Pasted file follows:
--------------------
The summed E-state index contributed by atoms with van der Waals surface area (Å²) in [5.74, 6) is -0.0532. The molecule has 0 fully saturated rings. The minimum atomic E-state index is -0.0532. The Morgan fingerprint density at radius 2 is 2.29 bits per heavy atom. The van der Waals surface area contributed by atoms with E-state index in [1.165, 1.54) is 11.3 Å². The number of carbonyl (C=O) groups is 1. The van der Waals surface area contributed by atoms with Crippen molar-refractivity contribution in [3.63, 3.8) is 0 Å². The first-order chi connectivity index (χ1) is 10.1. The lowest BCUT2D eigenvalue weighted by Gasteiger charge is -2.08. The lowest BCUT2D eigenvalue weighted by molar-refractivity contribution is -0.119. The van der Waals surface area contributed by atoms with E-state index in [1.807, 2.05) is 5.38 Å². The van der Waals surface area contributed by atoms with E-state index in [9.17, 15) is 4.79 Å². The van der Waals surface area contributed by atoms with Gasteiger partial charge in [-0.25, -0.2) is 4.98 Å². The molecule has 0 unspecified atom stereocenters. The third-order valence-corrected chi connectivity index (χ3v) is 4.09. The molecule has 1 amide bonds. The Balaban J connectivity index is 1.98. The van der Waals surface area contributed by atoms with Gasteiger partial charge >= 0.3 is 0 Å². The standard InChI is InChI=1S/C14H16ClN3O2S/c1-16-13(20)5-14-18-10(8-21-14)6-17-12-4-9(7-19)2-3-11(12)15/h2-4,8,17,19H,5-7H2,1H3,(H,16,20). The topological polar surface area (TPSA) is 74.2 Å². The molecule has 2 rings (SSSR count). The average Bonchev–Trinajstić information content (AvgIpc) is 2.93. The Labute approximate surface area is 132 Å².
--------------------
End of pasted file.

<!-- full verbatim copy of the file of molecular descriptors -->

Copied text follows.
The summed E-state index contributed by atoms with van der Waals surface area (Å²) in [5.74, 6) is -0.0532. The molecule has 0 fully saturated rings. The minimum atomic E-state index is -0.0532. The Morgan fingerprint density at radius 2 is 2.29 bits per heavy atom. The van der Waals surface area contributed by atoms with E-state index in [1.165, 1.54) is 11.3 Å². The number of carbonyl (C=O) groups is 1. The van der Waals surface area contributed by atoms with Crippen molar-refractivity contribution in [3.63, 3.8) is 0 Å². The first-order chi connectivity index (χ1) is 10.1. The lowest BCUT2D eigenvalue weighted by Gasteiger charge is -2.08. The lowest BCUT2D eigenvalue weighted by molar-refractivity contribution is -0.119. The van der Waals surface area contributed by atoms with E-state index in [1.807, 2.05) is 5.38 Å². The van der Waals surface area contributed by atoms with E-state index in [9.17, 15) is 4.79 Å². The van der Waals surface area contributed by atoms with Gasteiger partial charge in [-0.25, -0.2) is 4.98 Å². The molecule has 0 unspecified atom stereocenters. The third-order valence-corrected chi connectivity index (χ3v) is 4.09. The molecule has 1 amide bonds. The Balaban J connectivity index is 1.98. The van der Waals surface area contributed by atoms with Gasteiger partial charge >= 0.3 is 0 Å². The standard InChI is InChI=1S/C14H16ClN3O2S/c1-16-13(20)5-14-18-10(8-21-14)6-17-12-4-9(7-19)2-3-11(12)15/h2-4,8,17,19H,5-7H2,1H3,(H,16,20). The topological polar surface area (TPSA) is 74.2 Å². The molecule has 2 rings (SSSR count). The average Bonchev–Trinajstić information content (AvgIpc) is 2.93. The Labute approximate surface area is 132 Å².